The other type – Right-Wing Nationalism – is negative, oppressive and often pro-fascist and is sweeping parts of the Western world. It is based on arrogance, ignorance, bigotry and racism, especially Islamophobia. These nationalist extremists profess the right to oppress minorities and blame them for causing social problems.

Within days of taking over as president on Jan 20, Trump signed an executive order to ban all ordinary people from Iran, Iraq, Syria, Libya, Yemen, Somalia and Sudan from entering the US. He suspended the Syrian refugee programme. The civilised world is outraged.

Many Muslims were traumatised by this ban. Trump’s excuse was to prevent Muslim terrorists from entering the US but he did not show any facts to support the case. Neither did he explain why the ban was selective and did not include Muslim countries such as Saudi Arabia and Pakistan.

Palestinians are still fighting for their homeland and are even prepared to compromise on a UN-sponsored two-state solution (accepting the existence of Israel) for the sake of peace. However, Trump seems to oppose the two-state solution without offering any constructive proposal. Furthermore, his support of illegal Israeli settlements on occupied West Bank and his idea on moving the US Embassy from Tel Aviv to Jerusalem are causing international outrage and undermining the peace process.

His “America First” policy seems to be pitting America against the world, including the United Nations.

The US is withdrawing from the Trans-Pacific Partnership trade deal in favour of bilateral and regional trade pacts, which Trump feels that the US would have stronger bargaining power.

The US has been benefiting immensely from globalisation including the influx of talented and skilled people from other countries to make America prosper. For the world’s largest economy to adopt such an inward-looking policy is stupid, arrogant, selfish and irresponsible. It will come back to haunt America.

The huge turnouts in the marches in support of women in Washington and all over the world during Trump’s inauguration showed the strong sentiments against Trump’s remarks and acts.

Pushing for building his border wall with Mexico is aimed at playing to the gallery on xenophobia in a country based historically on migration of people from Europe and elsewhere.

Trump seems to be pushing the world closer to a nuclear holocaust with his hawkish foreign policy and to “greatly expand nuclear capabilities”.

Former Soviet leader Mikhail Gorbachev has issued a warning that the world is getting closer to a nuclear war than before. Gorbachev was responsible for bringing an end to the Cold War era.

The “Doomsday Clock” maintained by the influential Bulletin of the Atomic Scientists’ Science and Security Board has just been moved to two-and-a-half minutes to midnight (Doomsday). It was an important symbolic gesture that the world is now closer to a nuclear catastrophe than ever before.

Trump may also be playing a dangerous game of brinkmanship by trying to cosy up to Russia, perhaps with the aim of trying to “contain” China. Trump may be trying to treat Russia in the same way that Hitler forged an alliance with Japan before World War II. Trump may also perceive China as the main threat to America now like how Hitler viewed Britain then as the biggest stumbling block to his grand expansionist plan. Trump seems intent to provoke and infuriate China.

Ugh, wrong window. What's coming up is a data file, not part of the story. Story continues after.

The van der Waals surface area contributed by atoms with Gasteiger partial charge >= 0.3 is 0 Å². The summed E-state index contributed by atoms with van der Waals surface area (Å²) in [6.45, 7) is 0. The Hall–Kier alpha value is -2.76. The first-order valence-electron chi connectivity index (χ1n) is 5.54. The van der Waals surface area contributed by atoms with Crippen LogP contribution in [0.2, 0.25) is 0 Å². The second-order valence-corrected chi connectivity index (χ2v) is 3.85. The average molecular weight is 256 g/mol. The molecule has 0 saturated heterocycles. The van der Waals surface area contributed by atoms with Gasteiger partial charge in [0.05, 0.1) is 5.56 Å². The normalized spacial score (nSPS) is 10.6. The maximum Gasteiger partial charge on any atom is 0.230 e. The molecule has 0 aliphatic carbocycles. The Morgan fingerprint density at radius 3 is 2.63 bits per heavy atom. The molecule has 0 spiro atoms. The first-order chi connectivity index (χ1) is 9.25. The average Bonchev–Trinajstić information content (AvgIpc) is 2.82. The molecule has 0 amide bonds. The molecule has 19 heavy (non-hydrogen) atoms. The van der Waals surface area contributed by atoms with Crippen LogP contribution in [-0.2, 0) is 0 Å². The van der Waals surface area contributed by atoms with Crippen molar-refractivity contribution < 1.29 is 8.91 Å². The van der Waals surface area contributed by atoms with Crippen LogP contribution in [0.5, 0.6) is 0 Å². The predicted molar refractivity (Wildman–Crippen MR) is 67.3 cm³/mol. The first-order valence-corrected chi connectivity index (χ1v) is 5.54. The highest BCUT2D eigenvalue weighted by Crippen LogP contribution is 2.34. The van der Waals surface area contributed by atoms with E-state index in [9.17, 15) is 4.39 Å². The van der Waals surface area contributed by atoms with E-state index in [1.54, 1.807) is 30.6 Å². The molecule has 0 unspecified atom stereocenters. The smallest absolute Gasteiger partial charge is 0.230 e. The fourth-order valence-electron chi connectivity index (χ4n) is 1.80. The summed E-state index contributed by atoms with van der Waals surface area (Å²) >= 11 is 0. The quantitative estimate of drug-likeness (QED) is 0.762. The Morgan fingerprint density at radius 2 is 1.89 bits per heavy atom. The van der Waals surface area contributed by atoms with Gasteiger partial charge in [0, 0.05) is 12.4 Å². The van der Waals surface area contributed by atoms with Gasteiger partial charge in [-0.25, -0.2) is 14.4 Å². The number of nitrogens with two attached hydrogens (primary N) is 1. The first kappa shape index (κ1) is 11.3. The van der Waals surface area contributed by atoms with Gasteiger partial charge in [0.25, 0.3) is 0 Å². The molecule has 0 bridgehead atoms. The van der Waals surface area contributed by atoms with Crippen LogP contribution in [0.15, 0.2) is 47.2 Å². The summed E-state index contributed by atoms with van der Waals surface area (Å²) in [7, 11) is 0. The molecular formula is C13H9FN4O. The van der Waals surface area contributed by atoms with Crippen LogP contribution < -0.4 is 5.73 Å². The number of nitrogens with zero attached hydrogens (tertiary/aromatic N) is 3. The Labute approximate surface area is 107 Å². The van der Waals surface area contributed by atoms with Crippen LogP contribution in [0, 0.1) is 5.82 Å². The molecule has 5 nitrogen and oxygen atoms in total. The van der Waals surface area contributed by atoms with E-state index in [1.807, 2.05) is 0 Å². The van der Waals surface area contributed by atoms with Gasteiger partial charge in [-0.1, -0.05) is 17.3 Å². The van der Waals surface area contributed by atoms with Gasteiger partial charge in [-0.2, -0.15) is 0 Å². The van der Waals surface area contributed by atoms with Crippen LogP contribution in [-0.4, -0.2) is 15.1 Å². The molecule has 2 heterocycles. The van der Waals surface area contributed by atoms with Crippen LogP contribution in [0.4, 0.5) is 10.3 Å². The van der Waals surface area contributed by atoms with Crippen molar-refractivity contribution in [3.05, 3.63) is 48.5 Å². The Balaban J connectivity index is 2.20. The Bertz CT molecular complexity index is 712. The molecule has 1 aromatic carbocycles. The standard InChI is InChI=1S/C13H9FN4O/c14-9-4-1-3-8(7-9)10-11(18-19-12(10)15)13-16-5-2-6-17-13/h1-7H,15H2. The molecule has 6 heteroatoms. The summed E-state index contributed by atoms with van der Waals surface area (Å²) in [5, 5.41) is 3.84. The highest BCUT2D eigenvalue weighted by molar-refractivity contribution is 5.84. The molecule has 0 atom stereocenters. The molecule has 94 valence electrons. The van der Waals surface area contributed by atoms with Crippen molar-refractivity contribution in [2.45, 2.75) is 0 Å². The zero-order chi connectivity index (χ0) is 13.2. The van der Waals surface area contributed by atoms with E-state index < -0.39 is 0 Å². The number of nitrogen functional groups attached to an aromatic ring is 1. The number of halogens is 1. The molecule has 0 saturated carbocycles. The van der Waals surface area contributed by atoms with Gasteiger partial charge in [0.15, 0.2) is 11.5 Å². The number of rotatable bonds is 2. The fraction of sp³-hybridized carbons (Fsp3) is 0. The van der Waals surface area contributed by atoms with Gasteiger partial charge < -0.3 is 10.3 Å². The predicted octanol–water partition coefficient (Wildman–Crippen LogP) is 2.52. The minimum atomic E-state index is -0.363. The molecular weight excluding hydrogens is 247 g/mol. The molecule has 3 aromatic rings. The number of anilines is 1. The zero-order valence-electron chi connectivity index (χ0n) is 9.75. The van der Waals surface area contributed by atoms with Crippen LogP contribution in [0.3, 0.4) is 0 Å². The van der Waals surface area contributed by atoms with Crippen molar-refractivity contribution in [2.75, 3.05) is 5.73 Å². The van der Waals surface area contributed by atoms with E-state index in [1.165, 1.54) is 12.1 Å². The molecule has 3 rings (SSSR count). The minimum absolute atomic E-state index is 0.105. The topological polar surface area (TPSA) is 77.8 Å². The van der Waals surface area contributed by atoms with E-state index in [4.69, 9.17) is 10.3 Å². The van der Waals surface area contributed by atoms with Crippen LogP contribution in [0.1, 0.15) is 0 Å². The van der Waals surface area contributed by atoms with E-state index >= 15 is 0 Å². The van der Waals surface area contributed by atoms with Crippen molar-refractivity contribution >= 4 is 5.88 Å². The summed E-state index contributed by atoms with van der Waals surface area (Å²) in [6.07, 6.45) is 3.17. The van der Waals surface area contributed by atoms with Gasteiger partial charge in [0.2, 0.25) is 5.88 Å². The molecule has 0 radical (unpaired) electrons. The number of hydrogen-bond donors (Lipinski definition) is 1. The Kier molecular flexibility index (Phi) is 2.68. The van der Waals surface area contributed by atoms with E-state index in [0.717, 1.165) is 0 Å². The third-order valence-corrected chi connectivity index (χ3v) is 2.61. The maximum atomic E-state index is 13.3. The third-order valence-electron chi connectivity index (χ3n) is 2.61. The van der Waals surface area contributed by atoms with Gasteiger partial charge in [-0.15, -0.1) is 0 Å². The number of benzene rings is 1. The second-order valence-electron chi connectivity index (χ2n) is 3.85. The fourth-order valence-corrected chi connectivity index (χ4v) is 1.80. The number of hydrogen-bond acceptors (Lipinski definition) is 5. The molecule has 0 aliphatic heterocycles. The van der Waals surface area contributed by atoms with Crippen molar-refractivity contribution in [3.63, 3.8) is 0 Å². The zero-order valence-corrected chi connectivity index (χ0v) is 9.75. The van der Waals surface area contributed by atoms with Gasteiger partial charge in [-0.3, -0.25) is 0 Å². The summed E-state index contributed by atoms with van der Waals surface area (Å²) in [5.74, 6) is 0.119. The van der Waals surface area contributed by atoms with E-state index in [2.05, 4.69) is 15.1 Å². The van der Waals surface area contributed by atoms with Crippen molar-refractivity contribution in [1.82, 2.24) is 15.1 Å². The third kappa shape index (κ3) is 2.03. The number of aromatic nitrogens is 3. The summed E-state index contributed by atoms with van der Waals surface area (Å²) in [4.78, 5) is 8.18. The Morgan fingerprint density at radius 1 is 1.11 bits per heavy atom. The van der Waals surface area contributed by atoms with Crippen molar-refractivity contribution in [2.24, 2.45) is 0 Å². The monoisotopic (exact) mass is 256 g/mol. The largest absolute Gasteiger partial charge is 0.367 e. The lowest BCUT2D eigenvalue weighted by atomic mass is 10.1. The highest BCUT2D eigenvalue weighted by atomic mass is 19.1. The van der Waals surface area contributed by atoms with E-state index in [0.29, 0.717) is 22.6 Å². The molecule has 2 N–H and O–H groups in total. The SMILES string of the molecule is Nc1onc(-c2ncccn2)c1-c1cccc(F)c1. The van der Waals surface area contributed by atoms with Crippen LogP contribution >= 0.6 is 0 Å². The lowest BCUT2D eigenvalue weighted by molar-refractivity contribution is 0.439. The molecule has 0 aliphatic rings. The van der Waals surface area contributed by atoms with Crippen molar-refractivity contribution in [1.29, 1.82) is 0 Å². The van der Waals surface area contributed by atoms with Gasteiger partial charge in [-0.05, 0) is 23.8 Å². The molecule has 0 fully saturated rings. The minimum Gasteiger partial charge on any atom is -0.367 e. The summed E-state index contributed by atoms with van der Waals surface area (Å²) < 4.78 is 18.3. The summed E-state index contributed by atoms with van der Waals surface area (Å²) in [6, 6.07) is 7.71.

Trump does not seem to care for the environment. He poured scorn over the science of global warming and is trying to get the US out of the latest UN treaty on climate change. He has just signed an executive order to revive two large oil pipeline projects in the US which critics argue are bad for the environment.

His arrogance, self-denial and carelessness may cause his own downfall. He may be impeached by Congress, probably over a “conflict of interest” matter which his vast business empire may have with his executive position or if there is a case of “betrayal” or “treason” over some future event involving a foreign leader.

He has made enemies of his own powerful intelligence community and the big US news media, both of which he vehemently attacked and disparaged earlier.

Americans are not opposed to their president making lasting peace with Russia or collaborating with Russia to fight terrorism but they would be against any secret deals which may compromise the long-term interests of the US and its allies in the North Atlantic Treaty Organisation.

While Trump may have boasted about going for a second term, he may not even survive a full first term in office until 2021.

Let’s pray that while serving as the commander-in-chief of America, Trump will not do anything which would lead to the destruction of humanity and if it were to happen, (he must know) it will certainly include himself, his family, relatives, friends and his business empire.

But why should we all die for Donald Trump?

The writer is an independent political analyst and strategist who believes that justice will eventually prevail. Comments: kktan@the sundaily.com

FIFTY-four years ago, between Oct 14 and 28, 1962, the Cuban Missile Crisis brought the world to the brink of a nuclear war. But sanity and the wisdom of US President John F. Kennedy and Soviet leader Nikita Khrushchev prevailed and the world was saved from annihilation.

With the advancement of technology and cyber warfare, a major concern today is on how terrorists and lunatics may be able to hack into the ICT security grid of nuclear weapons launch systems to trigger a massive missile launch on host country and the rest of the world.

There were two recent news reports which may have escaped the attention of many people and are likely to have an impact on world peace.